Baby Steps – 03

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Sometimes, trying not to get your hopes up too much is the hardest thing of all.

I’m not going to say that I wish Pierrot (Sundays are a very good day for them this season) and Murata-sensei’s Baby Steps wasn’t any good, or that it was already selling out the integrity of the manga.  That wouldn’t be true for starters, for obvious reasons – I love this series and want it to be great, and I’m going to enjoy every moment that the anime is recognizably the Baby Steps I hold in such high esteem.

The thing is, though, that the longer the anime stays religiously true to the manga, the more agonizing it’s going to be when those two roads finally diverge (in a yellow wood?).  And we’re steering a true course three three episodes, with only about five chapters adapted and nothing of real consequence changed.  The animation and art is nothing special (though the tennis itself is nicely depicted) – this is certainly not Haikyuu in that respect- but apart from that it’s the real deal.

If only we could look forward to it staying that way.  Not to be a broken record but this episode – to its credit – further illustrates just why it’s so critical to the effectiveness of Baby Steps that it not hurry things along.  For starters is the fact that learning a sport doesn’t work that way – it’s slow, laborious effort that yields improvement by the millimeter, not the foot, where a high-schooler getting skunked by a grade schooler after a month of practice can still be wowing the coaches with his progress.  For a series that wasn’t aiming for realism losing that authenticity wouldn’t be such a big deal.  But a big part of what makes Baby Steps the best manga ever at the “sports” half of the “sports manga” label is that it depicts the journey so authentically.  Hell, it’s just truth in advertising – Katsuki-sensei didn’t call this series “Baby Steps” for nothing.

That ties directly into the second reason why the slow and steady approach is so crucial here, Ei-chan himself.  Think for a moment, those of you that are fans of the genre – how many sports series start with a main character who’s never even picked up the equipment of the sport in question?  Doesn’t even know the rules?  The usual is to join them at the beginning of the main journey (like Haikyuu or Diamond no Ace) or as a small child with a gift and/or special love for the sport (like Major).  Even in Yowamushi Pedal, which starts with a main character who’s a complete novice to competitive cycling, that MC is already well-versed on the basics of riding a bike, and precociously good at it.  Indeed, about the only one I can think of that almost (not quite) fits the bill is Capeta – and that’s about the only one I can think of that comes close to Baby Steps‘ patient and encyclopedic approach.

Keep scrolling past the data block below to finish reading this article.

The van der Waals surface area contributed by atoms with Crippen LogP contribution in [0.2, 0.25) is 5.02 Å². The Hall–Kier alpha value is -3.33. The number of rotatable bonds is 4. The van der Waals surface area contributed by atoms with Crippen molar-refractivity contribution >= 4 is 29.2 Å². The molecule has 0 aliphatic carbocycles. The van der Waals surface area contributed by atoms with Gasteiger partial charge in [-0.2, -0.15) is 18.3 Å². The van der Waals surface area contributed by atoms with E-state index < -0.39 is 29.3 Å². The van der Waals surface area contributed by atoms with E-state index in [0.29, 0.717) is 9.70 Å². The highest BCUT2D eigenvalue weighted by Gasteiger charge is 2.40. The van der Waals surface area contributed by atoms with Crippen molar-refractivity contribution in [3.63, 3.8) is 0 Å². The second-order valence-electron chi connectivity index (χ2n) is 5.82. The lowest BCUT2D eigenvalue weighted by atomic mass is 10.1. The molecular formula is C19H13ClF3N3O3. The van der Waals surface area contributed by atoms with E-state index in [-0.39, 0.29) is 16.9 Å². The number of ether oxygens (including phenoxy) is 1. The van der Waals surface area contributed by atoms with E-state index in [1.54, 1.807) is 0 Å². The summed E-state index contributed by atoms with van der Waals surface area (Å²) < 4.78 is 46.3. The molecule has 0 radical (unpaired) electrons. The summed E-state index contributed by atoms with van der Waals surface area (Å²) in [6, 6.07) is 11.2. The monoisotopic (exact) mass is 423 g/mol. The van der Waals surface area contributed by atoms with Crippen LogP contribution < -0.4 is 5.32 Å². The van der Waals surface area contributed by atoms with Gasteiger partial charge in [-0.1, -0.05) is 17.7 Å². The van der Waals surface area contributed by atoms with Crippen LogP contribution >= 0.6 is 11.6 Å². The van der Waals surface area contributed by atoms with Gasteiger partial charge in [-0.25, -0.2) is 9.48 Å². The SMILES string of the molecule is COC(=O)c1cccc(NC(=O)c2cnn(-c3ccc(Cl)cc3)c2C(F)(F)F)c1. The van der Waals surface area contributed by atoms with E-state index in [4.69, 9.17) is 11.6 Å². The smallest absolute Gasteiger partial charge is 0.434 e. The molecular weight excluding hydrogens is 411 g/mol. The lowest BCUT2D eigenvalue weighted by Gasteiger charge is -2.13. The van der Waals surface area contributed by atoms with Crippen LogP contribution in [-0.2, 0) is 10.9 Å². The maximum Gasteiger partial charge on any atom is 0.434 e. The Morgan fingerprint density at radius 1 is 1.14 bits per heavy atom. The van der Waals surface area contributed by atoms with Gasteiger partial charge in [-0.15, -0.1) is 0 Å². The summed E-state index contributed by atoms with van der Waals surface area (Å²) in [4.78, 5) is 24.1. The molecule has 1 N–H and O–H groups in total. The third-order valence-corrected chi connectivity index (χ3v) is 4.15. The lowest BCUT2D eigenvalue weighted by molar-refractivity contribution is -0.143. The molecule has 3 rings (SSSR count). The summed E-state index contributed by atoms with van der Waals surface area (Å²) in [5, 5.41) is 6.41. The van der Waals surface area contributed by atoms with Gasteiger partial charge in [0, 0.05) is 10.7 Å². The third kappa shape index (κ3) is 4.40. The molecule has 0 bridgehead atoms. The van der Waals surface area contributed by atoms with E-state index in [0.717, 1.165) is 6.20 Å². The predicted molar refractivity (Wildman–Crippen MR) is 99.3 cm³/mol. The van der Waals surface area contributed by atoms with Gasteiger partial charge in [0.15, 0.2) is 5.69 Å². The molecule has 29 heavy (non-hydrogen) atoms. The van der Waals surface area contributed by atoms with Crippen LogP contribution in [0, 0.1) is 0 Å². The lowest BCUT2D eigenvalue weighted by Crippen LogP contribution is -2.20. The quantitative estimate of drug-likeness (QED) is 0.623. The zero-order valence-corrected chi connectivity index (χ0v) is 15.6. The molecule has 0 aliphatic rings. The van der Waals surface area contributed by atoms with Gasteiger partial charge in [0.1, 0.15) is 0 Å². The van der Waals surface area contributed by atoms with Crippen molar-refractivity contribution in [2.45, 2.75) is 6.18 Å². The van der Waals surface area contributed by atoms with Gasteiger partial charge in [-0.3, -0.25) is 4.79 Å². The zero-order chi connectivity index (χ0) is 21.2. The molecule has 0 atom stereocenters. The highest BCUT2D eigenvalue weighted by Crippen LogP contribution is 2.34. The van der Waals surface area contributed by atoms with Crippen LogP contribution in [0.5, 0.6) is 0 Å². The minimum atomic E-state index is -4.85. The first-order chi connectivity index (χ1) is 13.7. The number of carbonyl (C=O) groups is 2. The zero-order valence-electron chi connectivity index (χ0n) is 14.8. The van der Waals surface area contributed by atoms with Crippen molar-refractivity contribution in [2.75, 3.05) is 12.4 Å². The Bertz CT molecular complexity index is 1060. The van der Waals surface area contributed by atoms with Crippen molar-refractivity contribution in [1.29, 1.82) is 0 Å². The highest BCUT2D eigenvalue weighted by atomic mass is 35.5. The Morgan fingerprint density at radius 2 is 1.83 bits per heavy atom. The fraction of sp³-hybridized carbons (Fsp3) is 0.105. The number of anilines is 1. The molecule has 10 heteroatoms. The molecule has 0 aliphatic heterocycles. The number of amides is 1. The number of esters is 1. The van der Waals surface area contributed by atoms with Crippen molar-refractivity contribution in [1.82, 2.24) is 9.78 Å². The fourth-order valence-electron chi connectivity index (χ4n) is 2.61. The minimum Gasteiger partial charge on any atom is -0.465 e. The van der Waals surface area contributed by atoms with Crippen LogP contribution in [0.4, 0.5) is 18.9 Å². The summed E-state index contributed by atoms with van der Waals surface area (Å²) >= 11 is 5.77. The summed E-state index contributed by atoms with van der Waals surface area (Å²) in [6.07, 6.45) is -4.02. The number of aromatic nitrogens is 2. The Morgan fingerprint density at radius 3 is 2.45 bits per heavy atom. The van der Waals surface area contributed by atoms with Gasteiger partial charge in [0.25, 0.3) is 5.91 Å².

It’s more even that that, though, because it’s not just anyone taking those baby steps but Ei-chan himself.  He sums himself up very well this week in defending his approach from Kojirou’s ribbing – “I need to understand this.”  That’s just the way he’s wired – his way of mastering something is to understand it at the atomic level, tennis included (even the puzzling scoring system is an obsession and an irritant), and once he gets invested in something he’s not satisfied to be mediocre at it.  His reaction to seeing what he thinks is Takuma and Nat-chan kissing (false alarm) is also classic Ei-chan.  He’s not faking the puzzlement he shows at his flushed and dismayed reaction – he genuinely doesn’t understand that he’s reacting that way because he likes Nat-chan because he has no experience on that subject.  It’s not in the notes.

Of course, as we’re seeing, it’s not just Nat-chan that’s the important part of that equation but Takuma as well.  This is another facet of Ei-chan’s nature – he soaks up knowledge from everyone around him, and doesn’t prejudge or discriminate.  Takuma reveals himself to be a troubling subject – he’s hot-tempered and arrogant, and has earned the delinquent label at school.  At STC the head coach, Miura (Kusunoki Taiten, who, ironically, portrayed a player in Prince of Tennis – surely, all these two shows will have in common apart from gut and balls) knows Takuma has pro-level ability but bemoans his lack of effort.  And Takuma is especially hostile towards Ei-chan, it seems – and certainly no less so than when Nat-chan (“Aren’t you paying too much attention to him?”) looks at the still-raw newbie and declares that he’s going to be great at tennis someday.  Remember Miura-kantoku too, as he’s a major player in events to come.